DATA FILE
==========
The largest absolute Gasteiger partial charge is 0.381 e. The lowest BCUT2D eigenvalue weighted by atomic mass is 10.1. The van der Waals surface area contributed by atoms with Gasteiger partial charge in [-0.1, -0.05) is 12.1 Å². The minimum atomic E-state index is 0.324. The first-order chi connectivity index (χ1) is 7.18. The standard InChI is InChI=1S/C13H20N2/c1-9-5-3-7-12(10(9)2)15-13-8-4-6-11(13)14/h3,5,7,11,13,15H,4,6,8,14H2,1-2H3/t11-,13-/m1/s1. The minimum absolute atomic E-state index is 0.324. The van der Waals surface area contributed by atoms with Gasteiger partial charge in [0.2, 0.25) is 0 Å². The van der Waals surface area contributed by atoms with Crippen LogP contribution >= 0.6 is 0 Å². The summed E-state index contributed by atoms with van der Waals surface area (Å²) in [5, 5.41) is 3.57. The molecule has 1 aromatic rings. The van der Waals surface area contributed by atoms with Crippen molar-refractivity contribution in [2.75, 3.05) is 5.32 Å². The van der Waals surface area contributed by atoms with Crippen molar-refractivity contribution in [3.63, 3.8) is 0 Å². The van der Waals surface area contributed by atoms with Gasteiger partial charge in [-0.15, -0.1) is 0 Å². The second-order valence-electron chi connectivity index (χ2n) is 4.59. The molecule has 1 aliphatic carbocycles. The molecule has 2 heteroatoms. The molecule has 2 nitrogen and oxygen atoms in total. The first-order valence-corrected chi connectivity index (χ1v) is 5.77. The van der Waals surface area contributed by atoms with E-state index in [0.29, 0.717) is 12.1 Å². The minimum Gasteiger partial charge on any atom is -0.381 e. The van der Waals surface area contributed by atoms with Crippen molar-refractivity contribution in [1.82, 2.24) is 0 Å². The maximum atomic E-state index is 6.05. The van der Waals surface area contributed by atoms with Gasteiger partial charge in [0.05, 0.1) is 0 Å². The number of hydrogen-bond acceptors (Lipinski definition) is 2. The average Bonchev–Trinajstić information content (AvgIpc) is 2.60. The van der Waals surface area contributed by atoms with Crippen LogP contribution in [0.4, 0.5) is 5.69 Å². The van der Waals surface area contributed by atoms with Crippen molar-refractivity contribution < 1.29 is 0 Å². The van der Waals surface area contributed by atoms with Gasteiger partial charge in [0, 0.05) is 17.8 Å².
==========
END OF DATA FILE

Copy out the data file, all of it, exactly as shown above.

The largest absolute Gasteiger partial charge is 0.381 e. The lowest BCUT2D eigenvalue weighted by atomic mass is 10.1. The van der Waals surface area contributed by atoms with Gasteiger partial charge in [-0.1, -0.05) is 12.1 Å². The minimum atomic E-state index is 0.324. The first-order chi connectivity index (χ1) is 7.18. The standard InChI is InChI=1S/C13H20N2/c1-9-5-3-7-12(10(9)2)15-13-8-4-6-11(13)14/h3,5,7,11,13,15H,4,6,8,14H2,1-2H3/t11-,13-/m1/s1. The minimum absolute atomic E-state index is 0.324. The van der Waals surface area contributed by atoms with Gasteiger partial charge in [0.2, 0.25) is 0 Å². The van der Waals surface area contributed by atoms with Crippen LogP contribution >= 0.6 is 0 Å². The summed E-state index contributed by atoms with van der Waals surface area (Å²) in [5, 5.41) is 3.57. The molecule has 1 aromatic rings. The van der Waals surface area contributed by atoms with Crippen molar-refractivity contribution in [2.75, 3.05) is 5.32 Å². The van der Waals surface area contributed by atoms with Crippen molar-refractivity contribution in [3.63, 3.8) is 0 Å². The van der Waals surface area contributed by atoms with Gasteiger partial charge in [-0.15, -0.1) is 0 Å². The second-order valence-electron chi connectivity index (χ2n) is 4.59. The molecule has 1 aliphatic carbocycles. The molecule has 2 heteroatoms. The molecule has 2 nitrogen and oxygen atoms in total. The first-order valence-corrected chi connectivity index (χ1v) is 5.77. The van der Waals surface area contributed by atoms with E-state index in [0.29, 0.717) is 12.1 Å². The minimum Gasteiger partial charge on any atom is -0.381 e. The van der Waals surface area contributed by atoms with Crippen molar-refractivity contribution in [1.82, 2.24) is 0 Å². The maximum atomic E-state index is 6.05. The van der Waals surface area contributed by atoms with Gasteiger partial charge in [0.05, 0.1) is 0 Å². The number of hydrogen-bond acceptors (Lipinski definition) is 2. The average Bonchev–Trinajstić information content (AvgIpc) is 2.60. The van der Waals surface area contributed by atoms with Crippen LogP contribution in [0.4, 0.5) is 5.69 Å². The van der Waals surface area contributed by atoms with Crippen molar-refractivity contribution < 1.29 is 0 Å². The van der Waals surface area contributed by atoms with Gasteiger partial charge in [0, 0.05) is 17.8 Å².